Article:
The Pumpkins re-opened the Fillmore in 1994, so seeing the band reunite to deliver a 12-show residency at what some have dubbed “the greatest venue in the known universe” was an unexpected and special treat. In egalitarian fashion, tickets for the shows were just $25. Two of the four original members had been replaced, but with Billy Corgan on guitar and Jimmy Chamberlin on drums, this epic three hour-plus show featuring a mix of classics and stellar new material was grunge bliss at its finest. New songs like “Doomsday Clock,” “United States” and “That’s the Way (My Love Is)” rocked with a live intensity that was at an entirely higher level above the studio versions. Corgan stated that this was a new band, but deep rocking on “Drown,” “Hummer” and “Cherub Rock” turned back the clock in the best way. Monster jams on “Heavy Metal Machine” and the 36-minute “Gossamer” that ended the show threatened to blow the roof off. Check out the If All Goes Wrong DVD for some flavor from this residency. Stream or download the show free here:

http://www.archive.org/details/tsp2007-07-30.st11.flac16

Sound Tribe Sector 9, 3/1/09 @ The Fillmore, San Francisco, CA
STS9 were the closest thing to a house band for the venerable Fillmore in the first half of the decade, before outgrowing the venue and moving on to larger ones. But they returned this year for a four-night run that concluded with a scintillating throwback performance for the ages. The positive energy inside the building on this Sunday night was something special, yet another testament to the Fillmore’s timeless vibe. The ever-evolving band left their high-tech toys on the shelf for a night and featured their older material in a show that won such raves from the fan base that the band changed their policy on releasing the soundboards. The group had barred the normally-allowed audience taping for the run, ostensibly to use the shows for a new live album or DVD. But after this show, a fever pitch outcry from the fans saw the band reverse course within a week and make the soundboard recordings immediately available. The “Baraka” opener set the tone, “Tap In & We’ll Meet in Our Dreams” was groovy psychedelic bliss, while the “Hubble” encore was simply transcendent. Stream it for free or purchase downloads here:

http://sts9.com/?p=578

Jefferson Starship, 7/3/09 @ Pearson Auditorium, The Roswell UFO Festival, Roswell, NM
With amazing new vocalist Cathy Richardson in tow since 2008, Jefferson Airplane founder Paul Kantner has had this modern version of the band riding a new wave of artistic power. The band has sadly flown under the mainstream radar and had plans to capture this unique performance on DVD for mass consumption. But like a mind-blowing UFO sighting that doesn’t show up on video, the HD video feed crashed and left this spectacular show as just a memory. Kantner brought in former vocalist Darby Gould along with a slew of other special guests like bassist Pete Sears, guitarist Barry Sless and former Grateful Dead keyboardist Tom Constanten for a special performance that featured a mostly acoustic first set and a sci-fi themed, mostly electric second set. The four-part harmonies between Richardson, Gould, Kantner and David Freiberg on 1970’s “Have You Seen the Saucers” were truly out of this world, as were performances of Bowie’s “Space Oddity,” the Dead’s “Dark Star” and Airplane classics like “Crown of Creation,” “Wooden Ships,” “Somebody to Love” and an electrifying “Volunteers” encore.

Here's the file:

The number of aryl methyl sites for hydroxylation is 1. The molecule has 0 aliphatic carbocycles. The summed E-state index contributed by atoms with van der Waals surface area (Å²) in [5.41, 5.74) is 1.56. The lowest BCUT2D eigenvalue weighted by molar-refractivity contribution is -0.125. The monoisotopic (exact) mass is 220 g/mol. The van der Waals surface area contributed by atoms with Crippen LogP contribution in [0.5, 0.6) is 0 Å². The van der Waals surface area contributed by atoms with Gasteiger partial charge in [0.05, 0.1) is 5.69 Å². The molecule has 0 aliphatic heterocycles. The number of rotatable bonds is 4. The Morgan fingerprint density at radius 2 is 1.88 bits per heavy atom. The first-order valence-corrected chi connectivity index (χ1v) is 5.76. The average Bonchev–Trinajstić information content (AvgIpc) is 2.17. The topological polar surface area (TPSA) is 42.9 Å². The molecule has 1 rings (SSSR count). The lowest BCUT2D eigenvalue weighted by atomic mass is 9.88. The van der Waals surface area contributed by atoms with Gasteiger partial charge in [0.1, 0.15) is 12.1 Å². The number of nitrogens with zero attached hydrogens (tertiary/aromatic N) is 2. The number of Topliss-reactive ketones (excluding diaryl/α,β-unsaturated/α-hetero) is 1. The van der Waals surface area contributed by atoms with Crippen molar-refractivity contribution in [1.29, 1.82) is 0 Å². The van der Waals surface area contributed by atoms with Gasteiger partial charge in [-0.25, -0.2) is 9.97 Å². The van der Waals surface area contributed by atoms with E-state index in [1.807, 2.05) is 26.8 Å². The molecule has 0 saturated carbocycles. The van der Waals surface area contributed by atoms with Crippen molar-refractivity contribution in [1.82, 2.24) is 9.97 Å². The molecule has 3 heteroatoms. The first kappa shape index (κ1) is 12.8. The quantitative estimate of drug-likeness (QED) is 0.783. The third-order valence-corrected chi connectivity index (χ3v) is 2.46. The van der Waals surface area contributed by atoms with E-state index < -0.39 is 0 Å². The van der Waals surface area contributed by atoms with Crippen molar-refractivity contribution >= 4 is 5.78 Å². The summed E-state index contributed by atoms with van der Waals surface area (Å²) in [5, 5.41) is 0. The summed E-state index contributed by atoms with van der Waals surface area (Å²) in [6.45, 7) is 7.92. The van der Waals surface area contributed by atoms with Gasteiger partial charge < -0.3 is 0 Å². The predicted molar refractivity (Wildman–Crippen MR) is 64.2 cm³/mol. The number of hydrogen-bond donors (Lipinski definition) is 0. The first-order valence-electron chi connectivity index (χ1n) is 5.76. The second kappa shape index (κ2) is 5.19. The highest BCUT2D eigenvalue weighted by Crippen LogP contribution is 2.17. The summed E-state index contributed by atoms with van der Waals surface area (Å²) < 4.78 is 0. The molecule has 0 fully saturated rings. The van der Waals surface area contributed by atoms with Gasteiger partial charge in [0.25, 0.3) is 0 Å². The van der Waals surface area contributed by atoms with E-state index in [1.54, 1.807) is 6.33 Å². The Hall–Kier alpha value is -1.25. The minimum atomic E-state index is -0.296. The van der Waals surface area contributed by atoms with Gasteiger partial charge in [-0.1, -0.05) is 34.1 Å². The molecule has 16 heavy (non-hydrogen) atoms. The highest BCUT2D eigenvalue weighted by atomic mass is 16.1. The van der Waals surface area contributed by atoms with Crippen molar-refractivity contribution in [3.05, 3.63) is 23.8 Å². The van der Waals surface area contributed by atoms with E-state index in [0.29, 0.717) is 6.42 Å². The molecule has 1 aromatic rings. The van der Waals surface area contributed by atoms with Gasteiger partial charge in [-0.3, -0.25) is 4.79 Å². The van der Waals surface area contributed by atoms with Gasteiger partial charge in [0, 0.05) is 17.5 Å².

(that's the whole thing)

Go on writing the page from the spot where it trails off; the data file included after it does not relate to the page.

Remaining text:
Phish, 10/31/09 @ Festival 8, Indio, CA
For their first Halloween show since 1998, the band combined two of their greatest traditions for the first time to create an unprecedented event – a Halloween performanc featuring an instant classic musical costume set, joined with one of their legendary multi-day festival events. The show of the year went down at the Coachella Festival site in Southern California, a gorgeous setting for Halloween fun, especially with the site tricked out with all kinds of psychedelic ambience. The three-set Halloween show featured a complete performance of the Rolling Stones’ Exile on Main Street, with the band joined by Sharon Jones and a horn section for a dazzling performance that took the crowd to “cloud 8” (it was the band’s eighth festival event.) “Torn and Frayed” was jammed to heights the Stones never dreamed, “All Down the Line” conjured a joyous dance party into gear and “Shine a Light” took on a truly transcendent flavor I’d never gleamed from the album. Buy it here:

http://livephish.com/live-music/0,504/Phish-mp3-flac-download-10-31-2009-Festival-8-Indio-CA.html

  

Bonnaroo announces ’09 lineup

EW.com’s PopWatch summarizes the Bonnaroo headliners, but you can see the full lineup here.

You’ve got your classic-rock powerhouses (Bruce Springsteen and the E Street Band, Elvis Costello), your reunited jam-band institution (Phish), your ’90s-survivor cult act (Nine Inch Nails), your rap elders (Snoop Dogg, the Beastie Boys), your old soul legend (Al Green), your new funk goddess (Erykah Badu), your country icons (Merle Haggard, Lucinda Williams) — and, of course, dozens of your top-tier indie rockers (Animal Collective, the Decemberists, TV on the Radio, Grizzly Bear)

The article didn’t even mention Wilco or David Byrne. That’s a nice lineup.

The festival runs from June 11th to the 14th. Tickets go on sale this Saturday.